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Yahoo.com: EPA takes new look at gas drilling, water issues


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HARRISBURG, Pa. – So vast is the wealth of natural gas locked into dense rock deep beneath Pennsylvania, New York, West Virginia and Ohio that some geologists estimate it's enough to supply the entire East Coast for 50 years.

But freeing it requires a powerful drilling process called hydraulic fracturing, or "fracking," using millions of gallons of water brewed with toxic chemicals, that some fear could pollute water above and below ground and deplete aquifers.

As gas drillers swarm to this lucrative Marcellus Shale region and blast into other shale reserves around the country, the U.S. Environmental Protection Agency is taking a new look at the controversial fracking technique, currently exempt from federal regulation. The $1.9 million study comes as the nation reels from the Deepwater Horizon environmental and economic disaster playing out in the Gulf of Mexico.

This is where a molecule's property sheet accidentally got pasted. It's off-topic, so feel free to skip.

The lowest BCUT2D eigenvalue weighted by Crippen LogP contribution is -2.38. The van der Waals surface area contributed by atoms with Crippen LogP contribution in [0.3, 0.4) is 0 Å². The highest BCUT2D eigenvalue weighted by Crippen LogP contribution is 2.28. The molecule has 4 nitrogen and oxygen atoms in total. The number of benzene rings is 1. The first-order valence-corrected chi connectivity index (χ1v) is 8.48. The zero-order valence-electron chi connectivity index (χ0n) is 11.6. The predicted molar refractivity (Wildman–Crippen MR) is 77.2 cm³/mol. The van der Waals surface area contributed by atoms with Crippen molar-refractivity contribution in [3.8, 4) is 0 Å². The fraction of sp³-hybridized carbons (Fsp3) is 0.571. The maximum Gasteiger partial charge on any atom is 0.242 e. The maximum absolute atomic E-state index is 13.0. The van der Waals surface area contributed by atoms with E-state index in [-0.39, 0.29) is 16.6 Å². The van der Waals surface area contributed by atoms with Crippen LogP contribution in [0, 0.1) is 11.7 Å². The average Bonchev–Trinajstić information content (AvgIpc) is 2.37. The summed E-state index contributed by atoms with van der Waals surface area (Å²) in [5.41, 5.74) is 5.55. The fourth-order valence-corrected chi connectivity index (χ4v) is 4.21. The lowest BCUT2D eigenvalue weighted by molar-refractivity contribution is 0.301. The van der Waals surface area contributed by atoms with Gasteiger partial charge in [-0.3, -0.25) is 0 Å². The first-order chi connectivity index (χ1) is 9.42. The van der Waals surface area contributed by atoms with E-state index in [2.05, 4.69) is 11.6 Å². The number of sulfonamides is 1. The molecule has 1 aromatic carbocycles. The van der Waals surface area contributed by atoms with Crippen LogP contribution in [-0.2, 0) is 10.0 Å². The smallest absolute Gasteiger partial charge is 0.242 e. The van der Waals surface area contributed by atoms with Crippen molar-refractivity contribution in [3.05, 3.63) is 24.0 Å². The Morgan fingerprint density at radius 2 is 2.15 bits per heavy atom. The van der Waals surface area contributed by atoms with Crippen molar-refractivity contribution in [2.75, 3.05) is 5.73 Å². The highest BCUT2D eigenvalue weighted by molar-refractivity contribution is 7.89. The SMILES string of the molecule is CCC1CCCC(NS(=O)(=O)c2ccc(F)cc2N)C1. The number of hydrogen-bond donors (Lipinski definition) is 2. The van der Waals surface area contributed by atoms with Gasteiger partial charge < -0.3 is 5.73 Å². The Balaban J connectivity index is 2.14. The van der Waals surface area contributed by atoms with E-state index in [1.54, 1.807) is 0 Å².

The oil and gas industry steadfastly defends the process as having been proven safe over many years as well as necessary to keep the nation on a path to energy independence.

Studies have "consistently shown that the risks are managed, it's safe, it's a technology that's essential ... it's also a technology that's well-regulated," said Lee Fuller, director of the industry coalition Energy In Depth.

"A fair study," Fuller added, "will show that the procedures that are there now are highly effective and do not need to be altered — the federal government does not need to be there."

But because of the oil spill, conservation groups say the drilling industry has lost it credibility and the rapid expansion of shale drilling needs to be scrutinized.

Haliburton loophole? Lol, How in the world did this process escape the Clean Water Act?

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By way of the EPA study showing it to be safe

Lemmings :pfft:

The EPA, in a statement to The Associated Press, did not criticize its previous study. But given the rapid expansion of the industry and "serious concerns" about the impact of hydraulic fracturing, the agency said it concluded it was necessary to conduct a peer-reviewed study that draws upon best available science, independent experts and the public.

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